The cost equation estimates for chain and independent hospitals allowing for the simultaneous determination of costs and chain membership, and for any nonrandom selection of hospitals into chains, are given in the Appendix. The estimates of the probit equation for chain membership used in the first stage of the estimation procedure, and OLS estimates of a pooled equation that includes a dummy variable for chain membership, are also given. The pooled equation assumes that membership in a multihospital system affects only the intercept of the cost function. Pooling and using OLS regression is the usual approach in the literature. In this regression, the chain membership dummy variable is positive and statistically significant, indicating that chain hospitals have higher costs than independent hospitals. However, the F-statistic to test the equality of the regression coefficients between the two types of hospitals was 19.6, leading to a rejection of the pooled regression approach. Therefore, the remainder of this discussion focuses on the separate estimates.
The output variables do not always exhibit the usual positive-negative-positive pattern for the linear, squared, and cubic terms, respectively. However, the shapes of the average incremental cost curves depend not only on the signs of the output coefficients but also on their relative magnitudes and on the coefficients of the interaction terms.
The property rights theory does not hold in these data. Among independent hospitals, proprietary hospitals have the highest costs, followed by nonprofit hospitals and public hospitals. Relative to public hospitals, for-profit independent hospitals have costs that are 28 percent higher, and nonprofit independent hospitals have costs that are 10.7 percent higher, using Kennedy's correction for dummy variables in a semilogarithmic equation (Kennedy 1981). No statistically significant differences in costs occur among the ownership categories for chain hospitals.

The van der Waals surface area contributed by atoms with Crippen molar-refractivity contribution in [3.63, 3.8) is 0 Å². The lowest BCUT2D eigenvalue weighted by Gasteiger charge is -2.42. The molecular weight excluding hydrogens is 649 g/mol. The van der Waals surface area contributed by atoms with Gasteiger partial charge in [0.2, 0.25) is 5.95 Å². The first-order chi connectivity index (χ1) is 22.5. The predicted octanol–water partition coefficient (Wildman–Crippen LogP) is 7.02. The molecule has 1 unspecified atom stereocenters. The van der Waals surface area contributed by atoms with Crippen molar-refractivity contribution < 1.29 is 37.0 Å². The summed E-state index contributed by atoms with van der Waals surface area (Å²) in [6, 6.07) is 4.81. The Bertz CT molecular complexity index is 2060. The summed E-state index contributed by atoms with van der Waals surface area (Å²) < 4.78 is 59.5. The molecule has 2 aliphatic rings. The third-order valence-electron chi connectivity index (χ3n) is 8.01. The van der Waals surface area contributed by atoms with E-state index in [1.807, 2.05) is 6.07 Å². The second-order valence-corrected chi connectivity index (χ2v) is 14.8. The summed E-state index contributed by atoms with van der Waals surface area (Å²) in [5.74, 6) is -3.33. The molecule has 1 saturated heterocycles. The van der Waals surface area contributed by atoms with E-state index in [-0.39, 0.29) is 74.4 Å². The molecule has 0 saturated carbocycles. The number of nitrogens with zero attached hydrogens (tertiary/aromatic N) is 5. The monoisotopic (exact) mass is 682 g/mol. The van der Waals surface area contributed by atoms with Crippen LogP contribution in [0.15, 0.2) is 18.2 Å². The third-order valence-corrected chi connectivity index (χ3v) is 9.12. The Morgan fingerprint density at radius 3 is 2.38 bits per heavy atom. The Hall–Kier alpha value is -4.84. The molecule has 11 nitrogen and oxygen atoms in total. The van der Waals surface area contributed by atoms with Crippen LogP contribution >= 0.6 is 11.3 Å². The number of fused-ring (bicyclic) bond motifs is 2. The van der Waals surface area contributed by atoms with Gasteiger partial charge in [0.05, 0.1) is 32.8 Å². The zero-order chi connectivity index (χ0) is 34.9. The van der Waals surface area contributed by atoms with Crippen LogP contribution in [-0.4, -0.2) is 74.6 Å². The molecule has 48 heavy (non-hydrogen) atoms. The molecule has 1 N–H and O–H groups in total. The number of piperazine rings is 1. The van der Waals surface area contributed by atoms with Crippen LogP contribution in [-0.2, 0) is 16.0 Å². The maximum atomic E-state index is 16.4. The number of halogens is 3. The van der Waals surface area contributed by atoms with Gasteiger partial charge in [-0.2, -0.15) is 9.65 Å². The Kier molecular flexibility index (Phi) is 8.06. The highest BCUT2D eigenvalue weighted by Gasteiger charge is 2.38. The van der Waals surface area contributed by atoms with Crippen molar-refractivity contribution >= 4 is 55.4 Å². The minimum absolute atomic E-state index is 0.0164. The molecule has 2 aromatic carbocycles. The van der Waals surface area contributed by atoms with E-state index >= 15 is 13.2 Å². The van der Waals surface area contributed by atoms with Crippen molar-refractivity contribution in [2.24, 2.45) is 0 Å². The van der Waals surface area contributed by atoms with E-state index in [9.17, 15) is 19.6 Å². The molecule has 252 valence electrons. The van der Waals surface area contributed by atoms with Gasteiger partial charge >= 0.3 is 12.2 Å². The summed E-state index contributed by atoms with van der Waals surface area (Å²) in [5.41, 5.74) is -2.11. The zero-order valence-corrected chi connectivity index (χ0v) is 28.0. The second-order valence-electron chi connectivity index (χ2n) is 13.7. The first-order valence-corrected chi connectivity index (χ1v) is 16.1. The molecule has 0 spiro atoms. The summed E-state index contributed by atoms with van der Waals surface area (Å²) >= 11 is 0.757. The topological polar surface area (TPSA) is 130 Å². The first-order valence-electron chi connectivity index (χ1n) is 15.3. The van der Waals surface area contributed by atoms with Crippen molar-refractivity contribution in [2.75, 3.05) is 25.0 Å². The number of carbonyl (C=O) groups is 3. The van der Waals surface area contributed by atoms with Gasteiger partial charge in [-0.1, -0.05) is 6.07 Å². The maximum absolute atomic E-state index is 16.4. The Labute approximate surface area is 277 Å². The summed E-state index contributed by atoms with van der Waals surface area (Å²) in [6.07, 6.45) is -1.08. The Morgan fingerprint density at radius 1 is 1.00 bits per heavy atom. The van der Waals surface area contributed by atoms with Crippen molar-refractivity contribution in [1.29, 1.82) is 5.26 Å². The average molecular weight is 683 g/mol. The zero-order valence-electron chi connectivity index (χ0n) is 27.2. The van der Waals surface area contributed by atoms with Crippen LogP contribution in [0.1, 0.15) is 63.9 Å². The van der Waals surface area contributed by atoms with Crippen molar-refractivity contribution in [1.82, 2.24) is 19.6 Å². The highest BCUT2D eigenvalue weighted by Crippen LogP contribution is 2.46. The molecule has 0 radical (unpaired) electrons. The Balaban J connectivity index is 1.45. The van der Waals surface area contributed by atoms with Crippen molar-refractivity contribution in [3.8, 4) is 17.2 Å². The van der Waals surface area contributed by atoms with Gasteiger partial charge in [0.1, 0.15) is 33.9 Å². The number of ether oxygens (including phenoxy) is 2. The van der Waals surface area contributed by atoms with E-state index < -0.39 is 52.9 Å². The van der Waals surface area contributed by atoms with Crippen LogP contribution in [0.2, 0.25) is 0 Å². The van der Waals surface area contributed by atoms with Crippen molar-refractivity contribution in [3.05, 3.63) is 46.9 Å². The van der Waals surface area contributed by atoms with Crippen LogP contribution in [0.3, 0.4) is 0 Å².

Higher costs occur in hospitals with higher case-mix indexes, and in those with higher shares of intensive care discharges relative to subacute discharges. A lower share of acute discharges also leads to higher costs among independent hospitals. Apparently, longer stays lead to higher costs for subacute discharges relative to acute discharges but not relative to intensive care discharges. Emergency visits are more intensive than other outpatient visits, leading to higher costs, although the coefficient is not statistically significant among chains. The percentages of discharges and days represented by Medicare and Medicaid patients generally have negative signs when they are statistically significant, indicating that larger shares of Medicare or Medicaid patients lead to lower costs. These variables are likely to reflect unmeasured case-mix differences or intensity of care provided to patients covered by different payers. Hospitals affiliated with a medical school do not exhibit different costs from unaffiliated hospitals, but COTH membership does have a positive effect on costs for chain hospitals. The number of available services is positively correlated with costs for both groups of hospitals. The only statistically significant quality measure is the proportion of chain hospitals with higher than average quality, which has an expected positive effect on costs. Unexpectedly, independent hospitals in urban areas have lower costs, and the difference in costs between urban and rural areas is not statistically significant for chains. This result might be due to the inclusion of many control variables in the regressions that explain the observed higher costs of urban hospitals. The Herfindahl index has the usual negative coefficient, and the number of physicians per capita has a positive impact on independent hospital costs. Both chain and independent hospitals in the North Central and Western states have the highest costs. The selectivity variable is statistically significant only for independent hospitals, indicating that OLS estimates would be unbiased for chain hospitals but not for independent hospitals.